Kaminsky's Call: Could Other Companies Follow in ITT's Footsteps?
Morgan Stanley, Vice Chairman
Could the price action Wednesday in ITT, the defense contractor, spur a break-up boom? If the bankers have any say, the answer is probably yes, and here's why.
ITT shares jumped 16 percent Wednesday as investors realized that the sum of the its parts were obviously much greater than the whole. Perhaps history was on their mind. I am told from people close to the matter that Varian's and Rockwell's stock performance after those companies split, is what inspired ITT's board to act.
Since Rockwell split in 2002, Rockwell Collins and Rockwell Automation have returned a respective 153 percent and 73 percent. Varian has done even better.
Since their split in 1999, Varian Medical Systems and Varian Semi EQMT have returned an astounding 1566 perecent and 666 percent, respectively to shareholders.
I remember sitting in ITT's CEO Steve Loranger's office three years ago when a hedge fund manager specifically pitched for the breakup of the company. I vividly recall believing in the thesis, and I too felt that a breakup would liberate the stock price. But I knew management wouldn't act then.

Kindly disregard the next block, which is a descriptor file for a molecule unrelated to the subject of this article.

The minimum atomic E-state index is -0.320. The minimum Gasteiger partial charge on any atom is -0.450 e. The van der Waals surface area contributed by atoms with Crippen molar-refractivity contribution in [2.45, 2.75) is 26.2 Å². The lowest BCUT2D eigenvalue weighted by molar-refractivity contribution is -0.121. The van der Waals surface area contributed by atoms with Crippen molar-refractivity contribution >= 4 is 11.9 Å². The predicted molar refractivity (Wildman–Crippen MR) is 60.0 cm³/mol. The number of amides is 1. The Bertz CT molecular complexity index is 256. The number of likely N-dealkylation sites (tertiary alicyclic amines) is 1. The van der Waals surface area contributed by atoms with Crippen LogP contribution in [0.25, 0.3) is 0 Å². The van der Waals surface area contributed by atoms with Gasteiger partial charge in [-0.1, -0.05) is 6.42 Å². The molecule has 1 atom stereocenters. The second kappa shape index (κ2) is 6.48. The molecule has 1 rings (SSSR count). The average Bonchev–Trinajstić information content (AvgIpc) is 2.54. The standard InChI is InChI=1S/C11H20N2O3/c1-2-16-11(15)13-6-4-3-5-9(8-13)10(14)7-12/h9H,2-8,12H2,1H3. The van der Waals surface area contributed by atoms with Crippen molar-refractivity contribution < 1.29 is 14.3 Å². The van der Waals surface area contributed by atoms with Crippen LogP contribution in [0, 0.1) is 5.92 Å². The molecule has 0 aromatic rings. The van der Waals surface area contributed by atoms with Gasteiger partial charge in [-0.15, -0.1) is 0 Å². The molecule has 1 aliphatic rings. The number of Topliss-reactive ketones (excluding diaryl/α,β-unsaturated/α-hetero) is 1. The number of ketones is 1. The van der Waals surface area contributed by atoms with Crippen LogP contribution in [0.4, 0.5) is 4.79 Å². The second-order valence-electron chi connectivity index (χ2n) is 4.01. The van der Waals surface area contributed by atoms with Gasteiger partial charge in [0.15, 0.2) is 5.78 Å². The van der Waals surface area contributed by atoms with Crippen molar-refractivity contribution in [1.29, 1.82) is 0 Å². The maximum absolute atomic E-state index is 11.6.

Fast forward to Thursday, and it's clear management was sick of seeing its stock trade a a huge discount to its asset value.
So what does this mean for other conglomerates that are trading at a similar discount? Could breakups be on the horizon for them too?
It's no coincidence that shares of Ingersoll-Rand, Danaher and United Technologies all finished up on the day.
But before you get too excited, some industry analysts don't expect ITT's competitors to follow suit anytime soon.
"It would be wrong to assume its rivals are in the same boat," said Sterne, Agee & Leach's Nicholas Heymann, whom I consider to be one of the sharpest analysts on the street.
"But what you are seeing in some of the conglomerates is that investors are seeing value there," Heymann said.
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